Contrary to what many believed, Ukraine’s businesses are strong in the face of war. They prove geopolitical risk affecting supply chains is more complex than it can look like, writes Chonchol Gupta
How much do we really know about the war in Ukraine? The fog of war makes it difficult to discern the true facts on the ground, so people tend to fill in the blanks with logical assumptions. One of them is that supplier activity in Ukraine has been hammered by Russia’s invasion.
That’s not true—not by a long chalk. Obviously, the war has hit the economy hard, but the actual data shows that Ukrainian suppliers remain surprisingly resilient, if they can get the inputs they need. In fact, across all industries, Ukrainian businesses are showing between 2 to 4 per cent higher financial resilience than their global peers.
It’s the last thing you’d expect when you see the blackened skeletons of apartment blocks and ruined industrial plants on the evening news. We don’t know exactly why Ukraine’s businesses remain so resilient. It could be suppliers lowering prices to be more competitive. It could be good-old fashioned solidarity from the world’s buyers. Whatever the reasons, the numbers don’t lie.
In the data-glut of the information age, the truth can be harder to discern than in earlier, more analogue times. But businesses can’t afford to make assumptions based on incomplete information. They shouldn’t see risks like war, lockdowns, or a blocked canal in isolation, but try to understand how these risks interact.
One explanation for Ukraine’s resilience can be found by looking at the broader global economic context—not least by looking east. At the height of China’s draconian lockdown policy in December, it was estimated that Covid controls were costing the country as much as 25 per cent of its GDP. The former Warsaw Pact countries were the main beneficiaries of China’s shutdown, thanks to cheap but highly skilled labour. On top of that, Russian sanctions have been encouraging countries in Eastern Europe and the Caucasus to look for friendlier places to do business.
Beyond Ukraine, what else have the experts got wrong recently? For the last few years, the supply chain conversation has been dominated by talk of nearshoring or friend shoring, as businesses seek greater security by pulling production closer to home or into more friendly nations. Our proprietary data shows that although two fifths of large enterprises analysed the benefits of moving manufacturing to more geopolitically aligned countries, less than 4 per cent are moving forward with those plans.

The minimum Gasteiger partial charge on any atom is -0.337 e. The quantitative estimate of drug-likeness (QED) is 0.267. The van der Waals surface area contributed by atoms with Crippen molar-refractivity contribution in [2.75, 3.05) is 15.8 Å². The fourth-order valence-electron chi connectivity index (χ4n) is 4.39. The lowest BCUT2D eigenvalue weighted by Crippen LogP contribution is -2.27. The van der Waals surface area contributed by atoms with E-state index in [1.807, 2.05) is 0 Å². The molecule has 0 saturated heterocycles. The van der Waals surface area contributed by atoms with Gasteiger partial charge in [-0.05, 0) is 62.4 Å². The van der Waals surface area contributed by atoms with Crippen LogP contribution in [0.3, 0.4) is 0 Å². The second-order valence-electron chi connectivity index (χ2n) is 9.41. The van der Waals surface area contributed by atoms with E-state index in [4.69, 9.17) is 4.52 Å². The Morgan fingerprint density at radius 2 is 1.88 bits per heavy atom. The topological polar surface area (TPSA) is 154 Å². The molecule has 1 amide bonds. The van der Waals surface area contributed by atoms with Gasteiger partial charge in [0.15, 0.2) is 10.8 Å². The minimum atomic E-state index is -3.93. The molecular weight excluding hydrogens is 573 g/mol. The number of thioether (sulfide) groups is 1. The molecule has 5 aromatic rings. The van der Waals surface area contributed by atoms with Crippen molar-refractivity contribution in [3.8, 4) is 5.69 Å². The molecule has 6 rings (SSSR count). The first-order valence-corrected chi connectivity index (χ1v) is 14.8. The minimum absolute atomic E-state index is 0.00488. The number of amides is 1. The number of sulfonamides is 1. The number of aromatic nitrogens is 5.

Why? For one thing, there’s the gulp-inducing challenge of building infrastructure required to bring new markets online. But just as likely is the continued trend of national economies becoming increasingly specialised in specific outputs. Indeed, recent analysis from McKinsey found some 40 per cent of the $32tn worth of goods traded each year originate from only three or fewer nations. In short, there simply aren’t enough “friends” producing the commodities buyers need, and it is a costly endeavour to relocate production to a country that has no experience with a particular good or industry.
We are witnessing a widespread failure to “predict the present”. But when you can analyse all the relevant economic, political, regulatory, and weather data together, you get the full picture.
A milder winter in Europe along with the long closure of Chinese cities have kept prices lower than predicted, but the sudden reopening of Chinese industry continues to increase pressure on the price of inputs including fuel, agricultural inputs, and sourced raw materials. Other factors impacting risk are the continuing economic integration of APEC/ASEAN nations, the impact of China’s unchecked Belt and Road Initiative on struggling countries and, of course, new trade policies and regulations.
With supply chain resilience dominating the business agenda, taking a multidimensional approach to risk analysis must be an urgent priority for global enterprises. That way, they can dispel not just the fog of war, but the multiple mists that cloud our understanding of supply chain risks—and indeed the wider world.